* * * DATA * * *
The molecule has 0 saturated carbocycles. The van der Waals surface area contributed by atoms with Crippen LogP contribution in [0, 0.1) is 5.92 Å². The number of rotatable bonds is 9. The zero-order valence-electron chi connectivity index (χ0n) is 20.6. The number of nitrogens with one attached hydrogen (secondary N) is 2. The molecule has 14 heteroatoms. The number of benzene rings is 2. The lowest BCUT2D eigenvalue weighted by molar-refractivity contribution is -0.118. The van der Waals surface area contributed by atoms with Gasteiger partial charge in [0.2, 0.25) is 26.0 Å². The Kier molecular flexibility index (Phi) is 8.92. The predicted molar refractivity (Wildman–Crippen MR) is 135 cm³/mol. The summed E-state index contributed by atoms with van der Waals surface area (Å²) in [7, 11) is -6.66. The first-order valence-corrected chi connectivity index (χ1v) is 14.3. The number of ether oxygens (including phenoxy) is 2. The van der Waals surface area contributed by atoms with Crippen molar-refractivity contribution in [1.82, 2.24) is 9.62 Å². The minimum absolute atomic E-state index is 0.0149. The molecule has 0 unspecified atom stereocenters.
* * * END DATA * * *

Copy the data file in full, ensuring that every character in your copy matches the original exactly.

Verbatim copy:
The molecule has 0 saturated carbocycles. The van der Waals surface area contributed by atoms with Crippen LogP contribution in [0, 0.1) is 5.92 Å². The number of rotatable bonds is 9. The zero-order valence-electron chi connectivity index (χ0n) is 20.6. The number of nitrogens with one attached hydrogen (secondary N) is 2. The molecule has 14 heteroatoms. The number of benzene rings is 2. The lowest BCUT2D eigenvalue weighted by molar-refractivity contribution is -0.118. The van der Waals surface area contributed by atoms with Gasteiger partial charge in [0.2, 0.25) is 26.0 Å². The Kier molecular flexibility index (Phi) is 8.92. The predicted molar refractivity (Wildman–Crippen MR) is 135 cm³/mol. The summed E-state index contributed by atoms with van der Waals surface area (Å²) in [7, 11) is -6.66. The first-order valence-corrected chi connectivity index (χ1v) is 14.3. The number of ether oxygens (including phenoxy) is 2. The van der Waals surface area contributed by atoms with Crippen molar-refractivity contribution in [1.82, 2.24) is 9.62 Å². The minimum absolute atomic E-state index is 0.0149. The molecule has 0 unspecified atom stereocenters.